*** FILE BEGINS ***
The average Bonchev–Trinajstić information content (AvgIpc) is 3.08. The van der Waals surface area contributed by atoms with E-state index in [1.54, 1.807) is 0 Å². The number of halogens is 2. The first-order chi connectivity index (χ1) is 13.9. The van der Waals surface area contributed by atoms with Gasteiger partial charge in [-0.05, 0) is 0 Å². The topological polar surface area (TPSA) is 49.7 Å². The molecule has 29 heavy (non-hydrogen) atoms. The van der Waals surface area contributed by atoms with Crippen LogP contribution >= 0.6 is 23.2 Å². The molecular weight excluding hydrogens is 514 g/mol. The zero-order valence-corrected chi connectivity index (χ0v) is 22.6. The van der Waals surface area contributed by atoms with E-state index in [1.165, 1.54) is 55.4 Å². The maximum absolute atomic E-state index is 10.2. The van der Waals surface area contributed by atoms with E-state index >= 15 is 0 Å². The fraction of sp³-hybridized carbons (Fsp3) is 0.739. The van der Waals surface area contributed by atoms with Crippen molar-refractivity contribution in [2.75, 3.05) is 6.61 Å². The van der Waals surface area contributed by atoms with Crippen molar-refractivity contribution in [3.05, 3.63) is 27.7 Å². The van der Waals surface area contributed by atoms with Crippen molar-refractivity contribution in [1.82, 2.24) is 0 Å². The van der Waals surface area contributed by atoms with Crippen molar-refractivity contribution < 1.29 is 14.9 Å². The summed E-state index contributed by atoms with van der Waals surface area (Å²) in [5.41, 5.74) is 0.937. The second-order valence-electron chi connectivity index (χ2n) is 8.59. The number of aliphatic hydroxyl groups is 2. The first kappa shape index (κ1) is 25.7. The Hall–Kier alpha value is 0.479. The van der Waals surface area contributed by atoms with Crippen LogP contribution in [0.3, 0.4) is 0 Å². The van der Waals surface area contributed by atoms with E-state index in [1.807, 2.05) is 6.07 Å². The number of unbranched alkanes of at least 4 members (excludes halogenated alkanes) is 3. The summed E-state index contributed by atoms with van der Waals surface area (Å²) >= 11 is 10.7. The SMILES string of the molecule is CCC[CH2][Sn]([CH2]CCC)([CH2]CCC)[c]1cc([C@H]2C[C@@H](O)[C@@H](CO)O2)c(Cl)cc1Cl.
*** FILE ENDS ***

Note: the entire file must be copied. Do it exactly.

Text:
The average Bonchev–Trinajstić information content (AvgIpc) is 3.08. The van der Waals surface area contributed by atoms with E-state index in [1.54, 1.807) is 0 Å². The number of halogens is 2. The first-order chi connectivity index (χ1) is 13.9. The van der Waals surface area contributed by atoms with Gasteiger partial charge in [-0.05, 0) is 0 Å². The topological polar surface area (TPSA) is 49.7 Å². The molecule has 29 heavy (non-hydrogen) atoms. The van der Waals surface area contributed by atoms with Crippen LogP contribution >= 0.6 is 23.2 Å². The molecular weight excluding hydrogens is 514 g/mol. The zero-order valence-corrected chi connectivity index (χ0v) is 22.6. The van der Waals surface area contributed by atoms with E-state index in [1.165, 1.54) is 55.4 Å². The maximum absolute atomic E-state index is 10.2. The van der Waals surface area contributed by atoms with E-state index >= 15 is 0 Å². The fraction of sp³-hybridized carbons (Fsp3) is 0.739. The van der Waals surface area contributed by atoms with Crippen molar-refractivity contribution in [2.75, 3.05) is 6.61 Å². The van der Waals surface area contributed by atoms with Crippen molar-refractivity contribution in [3.05, 3.63) is 27.7 Å². The van der Waals surface area contributed by atoms with Crippen molar-refractivity contribution in [1.82, 2.24) is 0 Å². The van der Waals surface area contributed by atoms with Crippen molar-refractivity contribution < 1.29 is 14.9 Å². The summed E-state index contributed by atoms with van der Waals surface area (Å²) in [5.41, 5.74) is 0.937. The second-order valence-electron chi connectivity index (χ2n) is 8.59. The number of aliphatic hydroxyl groups is 2. The first kappa shape index (κ1) is 25.7. The Hall–Kier alpha value is 0.479. The van der Waals surface area contributed by atoms with Crippen LogP contribution in [0.3, 0.4) is 0 Å². The van der Waals surface area contributed by atoms with E-state index in [1.807, 2.05) is 6.07 Å². The number of unbranched alkanes of at least 4 members (excludes halogenated alkanes) is 3. The summed E-state index contributed by atoms with van der Waals surface area (Å²) >= 11 is 10.7. The SMILES string of the molecule is CCC[CH2][Sn]([CH2]CCC)([CH2]CCC)[c]1cc([C@H]2C[C@@H](O)[C@@H](CO)O2)c(Cl)cc1Cl.